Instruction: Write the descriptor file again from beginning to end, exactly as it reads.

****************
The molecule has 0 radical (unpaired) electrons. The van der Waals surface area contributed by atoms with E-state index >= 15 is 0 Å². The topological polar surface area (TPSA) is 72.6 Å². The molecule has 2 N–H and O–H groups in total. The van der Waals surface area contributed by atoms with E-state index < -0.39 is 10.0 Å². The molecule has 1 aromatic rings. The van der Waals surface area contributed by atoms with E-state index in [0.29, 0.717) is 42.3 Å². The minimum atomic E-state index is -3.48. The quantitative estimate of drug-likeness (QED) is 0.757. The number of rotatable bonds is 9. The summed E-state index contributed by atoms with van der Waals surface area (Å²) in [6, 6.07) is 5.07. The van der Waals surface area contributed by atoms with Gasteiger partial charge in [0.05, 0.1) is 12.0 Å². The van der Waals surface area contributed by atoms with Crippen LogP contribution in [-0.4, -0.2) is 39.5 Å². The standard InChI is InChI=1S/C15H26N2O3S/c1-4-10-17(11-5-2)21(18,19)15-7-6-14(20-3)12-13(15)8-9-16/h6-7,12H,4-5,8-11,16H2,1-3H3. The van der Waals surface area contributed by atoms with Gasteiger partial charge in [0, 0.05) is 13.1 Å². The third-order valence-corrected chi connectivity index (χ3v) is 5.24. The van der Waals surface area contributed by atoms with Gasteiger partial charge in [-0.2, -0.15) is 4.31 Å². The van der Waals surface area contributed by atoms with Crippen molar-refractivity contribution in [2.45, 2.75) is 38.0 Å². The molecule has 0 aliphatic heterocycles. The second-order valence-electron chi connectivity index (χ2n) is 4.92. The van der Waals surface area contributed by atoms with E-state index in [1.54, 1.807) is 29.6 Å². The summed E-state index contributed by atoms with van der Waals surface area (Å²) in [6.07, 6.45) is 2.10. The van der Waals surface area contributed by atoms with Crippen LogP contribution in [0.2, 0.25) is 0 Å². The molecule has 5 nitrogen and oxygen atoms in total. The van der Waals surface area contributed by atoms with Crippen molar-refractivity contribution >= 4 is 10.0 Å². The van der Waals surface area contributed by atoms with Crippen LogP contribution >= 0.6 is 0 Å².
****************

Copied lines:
The molecule has 0 radical (unpaired) electrons. The van der Waals surface area contributed by atoms with E-state index >= 15 is 0 Å². The topological polar surface area (TPSA) is 72.6 Å². The molecule has 2 N–H and O–H groups in total. The van der Waals surface area contributed by atoms with E-state index < -0.39 is 10.0 Å². The molecule has 1 aromatic rings. The van der Waals surface area contributed by atoms with E-state index in [0.29, 0.717) is 42.3 Å². The minimum atomic E-state index is -3.48. The quantitative estimate of drug-likeness (QED) is 0.757. The number of rotatable bonds is 9. The summed E-state index contributed by atoms with van der Waals surface area (Å²) in [6, 6.07) is 5.07. The van der Waals surface area contributed by atoms with Gasteiger partial charge in [0.05, 0.1) is 12.0 Å². The van der Waals surface area contributed by atoms with Crippen LogP contribution in [-0.4, -0.2) is 39.5 Å². The standard InChI is InChI=1S/C15H26N2O3S/c1-4-10-17(11-5-2)21(18,19)15-7-6-14(20-3)12-13(15)8-9-16/h6-7,12H,4-5,8-11,16H2,1-3H3. The van der Waals surface area contributed by atoms with Gasteiger partial charge in [0, 0.05) is 13.1 Å². The third-order valence-corrected chi connectivity index (χ3v) is 5.24. The van der Waals surface area contributed by atoms with Gasteiger partial charge in [-0.2, -0.15) is 4.31 Å². The van der Waals surface area contributed by atoms with Crippen molar-refractivity contribution in [2.45, 2.75) is 38.0 Å². The molecule has 0 aliphatic heterocycles. The second-order valence-electron chi connectivity index (χ2n) is 4.92. The van der Waals surface area contributed by atoms with E-state index in [1.54, 1.807) is 29.6 Å². The summed E-state index contributed by atoms with van der Waals surface area (Å²) in [6.07, 6.45) is 2.10. The van der Waals surface area contributed by atoms with Crippen LogP contribution in [0.2, 0.25) is 0 Å². The molecule has 5 nitrogen and oxygen atoms in total. The van der Waals surface area contributed by atoms with Crippen molar-refractivity contribution >= 4 is 10.0 Å². The van der Waals surface area contributed by atoms with Crippen LogP contribution >= 0.6 is 0 Å².